Archive for August, 2009

With lots of GPRS modem applications, data needs to be stored inside the modem itself. A while ago we saw how to create files inside the GPRS modem’s Flash memory, so it was working as if it were a disk drive.

What type of applications? Well for example, it could be a datalogger, a GPS tracker or any other application that needs to keep a log (a file) that has certain data collected periodically. Obviously if we are working with GPRS modems, it’s to transmit data at some point. When it’s time to transmit the data stored in the modem to a central server via GPRS, compressing data before sending it could be quite interesting depending on the size of the data file that we are working with.

Why would sending compressed data be interesting?

For two reasons. One to save time in the sending process. The other is for economic reasons, remember that in most cases telephone operators charge for traffic volume i.e. the more data you transmit, the more you pay.

compression-j2me
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And how do you compress files with J2ME?

Well the first thing that usually occurs to all of us is we start looking to see if J2ME has a class that can help us with this task. Regrettably you soon realize that there isn’t, J2ME doesn’t have these classes due to its limitations (remember that J2ME is designed for devices with little resources). Instead, J2SE (Java Standard Edition) has classes. With the complete Java edition you only have to use the java.util.zip package to manage compressed files easily. After seeing this, the next thing that occurs to us is “ok, I am going to see if I can adapt these J2SE classes to try and make them work with J2ME”. But after a few wasted hours of trying, you realize it’s not going to be an easy task as certain native Zlib classes are used.

So you investigate alternatives…  There’s not a lot on the internet when you Google about J2ME compression and there’s a lot less if we search for something related to compression and GPRS modems, so I think that internet users will land on this post. So after searching for a while, you find project JZLib (on the web http://www.jcraft.com/jzlib/), which is a free software project where you can re-implement ZLIB. You can get all the information that you want about this site, I won’t go into details.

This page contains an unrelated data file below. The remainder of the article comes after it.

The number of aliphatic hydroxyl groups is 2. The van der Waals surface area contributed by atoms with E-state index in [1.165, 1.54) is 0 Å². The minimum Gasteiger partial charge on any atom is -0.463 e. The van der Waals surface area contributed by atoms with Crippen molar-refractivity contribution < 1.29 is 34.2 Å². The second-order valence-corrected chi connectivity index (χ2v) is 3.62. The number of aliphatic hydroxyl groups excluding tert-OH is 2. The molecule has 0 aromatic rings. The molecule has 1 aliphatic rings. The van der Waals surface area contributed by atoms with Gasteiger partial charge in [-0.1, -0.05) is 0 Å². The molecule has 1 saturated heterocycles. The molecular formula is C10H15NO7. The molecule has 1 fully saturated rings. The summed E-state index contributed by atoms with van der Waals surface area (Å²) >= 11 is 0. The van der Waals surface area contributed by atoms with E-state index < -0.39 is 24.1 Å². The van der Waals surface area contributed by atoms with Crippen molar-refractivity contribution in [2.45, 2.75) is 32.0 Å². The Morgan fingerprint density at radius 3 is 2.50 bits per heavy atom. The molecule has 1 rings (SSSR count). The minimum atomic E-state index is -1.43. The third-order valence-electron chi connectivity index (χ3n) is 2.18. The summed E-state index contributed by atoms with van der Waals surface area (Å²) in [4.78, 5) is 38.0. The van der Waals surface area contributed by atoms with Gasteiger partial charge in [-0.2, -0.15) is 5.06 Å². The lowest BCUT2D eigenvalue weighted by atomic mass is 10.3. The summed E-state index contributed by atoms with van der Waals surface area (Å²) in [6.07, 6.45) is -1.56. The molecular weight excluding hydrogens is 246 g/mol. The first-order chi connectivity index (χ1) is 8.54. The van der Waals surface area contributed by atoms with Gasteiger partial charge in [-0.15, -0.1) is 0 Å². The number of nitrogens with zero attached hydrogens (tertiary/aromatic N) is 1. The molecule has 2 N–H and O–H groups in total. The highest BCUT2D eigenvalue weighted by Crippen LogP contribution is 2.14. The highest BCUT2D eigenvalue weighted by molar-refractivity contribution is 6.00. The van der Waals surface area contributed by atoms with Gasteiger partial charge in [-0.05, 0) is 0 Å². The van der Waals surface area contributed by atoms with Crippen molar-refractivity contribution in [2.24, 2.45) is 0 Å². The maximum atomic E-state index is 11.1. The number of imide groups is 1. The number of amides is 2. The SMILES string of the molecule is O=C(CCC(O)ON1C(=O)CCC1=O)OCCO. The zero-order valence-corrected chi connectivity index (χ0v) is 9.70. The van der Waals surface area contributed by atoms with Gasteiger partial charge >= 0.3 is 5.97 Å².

And does it work? Can you compress files inside the modem using this software library?

Well yes, it works. :)

I’ll post a little Java example that works with a TC65 or MTX65 modem. You can download it by clicking here.

The example basically compresses the text: “en la granja de mi tia iaiaooooooooooooooooooooooooo” :) (equivalent to Old McDonald had a farm in English) and it saves the final result i.e. it saves the compressed text in a file (in the modem’s internal Flash memory) with the name “data.z”. If you see the project’s source code, you can see that I’ve put all of the .java files from the compression library in the same project. Obviously it could have been used as a library but I didn’t want to cause any confusion and you can test out the example without any difficulties.

It works! I’ve compressed the test in a file. But if then if I remove the modem’s compressed file with MES and I put it on my PC, can I not unzip it with WinZip?

No it won’t work with WinZip as a file with just compressed data has been created i.e. ZLIB compresses the file but if you want to use WinZip you will have to build the ZIP files structures, with the headers and everything else. (http://www.pkware.com/products/enterprise/white_papers/appnote.html).

Whew, ZIP headers are difficult. Can I not decompress the files in any other way?

Well yes, with a Zlib decompressor. But I will put that in a post in a few days time (probably Sunday). I will also try to include a little program made in VB6 (with a source code that you can use of course) which is able to unzip files made by the modem. That way you will have everything you need in order to compress a file with a modem, send it via GPRS and decompress it afterwards using our server.

Well I hope that you found the post interesting and that it’s useful to you one day. I’m going to have dinner now. ;)

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